Title: CROSSHAIR – Foreign Partners Filling HF/DF Gaps for the US
Release Date: 2017-04-24
Document Date: 2005-02-24
Description: This 24 February 2005 article from the internal NSA newsletter Foreign Affairs Digest describes third party cooperation and interoperability in High Frequency Direction-Finding (HFDF): see the Intercept article Japan Made Secret Deals With The NSA That Expanded Global Surveillance, 24 April 2017.
Document: DYNAMIC PAGE -- HIGHEST POSSIBLE CLASSIFICATION IS
TOP SECRET // SI / TK // REL TO USA AUS CAN GBR NZL
(C) CROSSHAIR -- Foreign Partners Filling HF/DF Gaps for the US
Corporate HF Services, Operations (S33113)
Run Date: 02/24/2005
A multinational effort for High Frequency Direction-Finding (HFDF) (C)
• Q: (TS//SI) What do these Third Party partners have in common?
Austria, Denmark, Ethiopia, Hungary, Israel, India, Italy, Japan, Jordan, Korea, Netherlands, Norway,
Pakistan, Saudi Arabia, Sweden, Taiwan
• A: They all participate in the CROSSHAIR program, enabling the US to maintain an HFDF
(U//FOUO) CROSSHAIR implementation occurred on 01 October 1993 and is the project name (and
subsequent name of the US HFDF network) for the consolidation of all US Service Cryptologic Element
(SCE) HFDF resources into a single DF Network managed by NSA. Prior to CROSSHAIR, each of the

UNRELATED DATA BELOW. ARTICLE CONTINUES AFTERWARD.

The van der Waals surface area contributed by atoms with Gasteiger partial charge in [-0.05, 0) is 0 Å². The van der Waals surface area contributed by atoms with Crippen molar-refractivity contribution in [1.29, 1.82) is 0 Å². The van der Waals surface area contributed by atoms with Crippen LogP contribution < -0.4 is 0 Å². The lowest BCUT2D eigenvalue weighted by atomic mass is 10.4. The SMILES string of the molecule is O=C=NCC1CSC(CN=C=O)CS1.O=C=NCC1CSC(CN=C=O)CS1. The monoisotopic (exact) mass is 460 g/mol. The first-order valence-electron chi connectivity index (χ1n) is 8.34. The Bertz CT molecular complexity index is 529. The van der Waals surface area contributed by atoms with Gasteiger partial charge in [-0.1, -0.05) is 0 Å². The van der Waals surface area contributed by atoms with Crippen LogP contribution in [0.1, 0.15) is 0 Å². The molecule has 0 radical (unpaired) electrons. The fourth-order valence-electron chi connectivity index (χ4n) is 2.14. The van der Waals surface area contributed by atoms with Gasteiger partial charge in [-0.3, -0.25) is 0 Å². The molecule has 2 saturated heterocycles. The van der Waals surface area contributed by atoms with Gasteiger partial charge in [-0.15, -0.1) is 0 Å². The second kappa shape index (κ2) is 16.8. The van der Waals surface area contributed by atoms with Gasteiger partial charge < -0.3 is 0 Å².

military SCEs had its own DF resources. In fact, at some large field sites (e.g, Misawa, Hanza), all three
SCEs operated DF systems within their respective nets (numerous field sites had two SCEs conducting
HFDF operations). However, there was no interoperability and each SCE was funded for DF separately (a
waste of dollars and resources).
(C) In the early 1990s, the Terrestrial Overt-Transition Study looked at our big, fixed, field sites
throughout the world and decided that it was necessary to close some of them to eliminate duplication and
save money. About 25 field sites were closed, which meant that the HFDF mission lost a great many
opportunities to get the lines of bearings needed to hone in on targets. Instead of, say, 10-12 sites
providing lines of bearings, maybe one or two existed. The office that is now SID's HF Mission
Management organization (S33113) needed to find other resources to do the samejob.
(C) In fact, all of our Second Party partners were fulltime members in CROSSHAIR - Canada had four
sites, Great Britain had six, Australia and New Zealand each had one; however, there were still uncovered
areas all over the world, and it occurred to S33113 that Third Parties might be able/willing to help out.
They came to what is now FAD, talked with various country desk officers to see which countries might be
willing to get involved, and thus began the expansion of the CROSSHAIR program. The network has
grown to the point where there are even trilateral arrangements whereby some of our Third Party partners
exchange HFDF information with each other!
(C) The expanded CROSSHAIR has been so successful that chief of HF Mission
Management, said, "Without Third Parties,we probably wouldn't have a worldwide US HFDF network."
CROSSHAIR HFDF Network
blue dot = US HFDF sensors; red dot = partners HFDF sensors.
(TSIISIIIREL USA, AUS, CAN, GBR, and NZL)
(U) This article is reprinted from the February Foreign Affairs Digest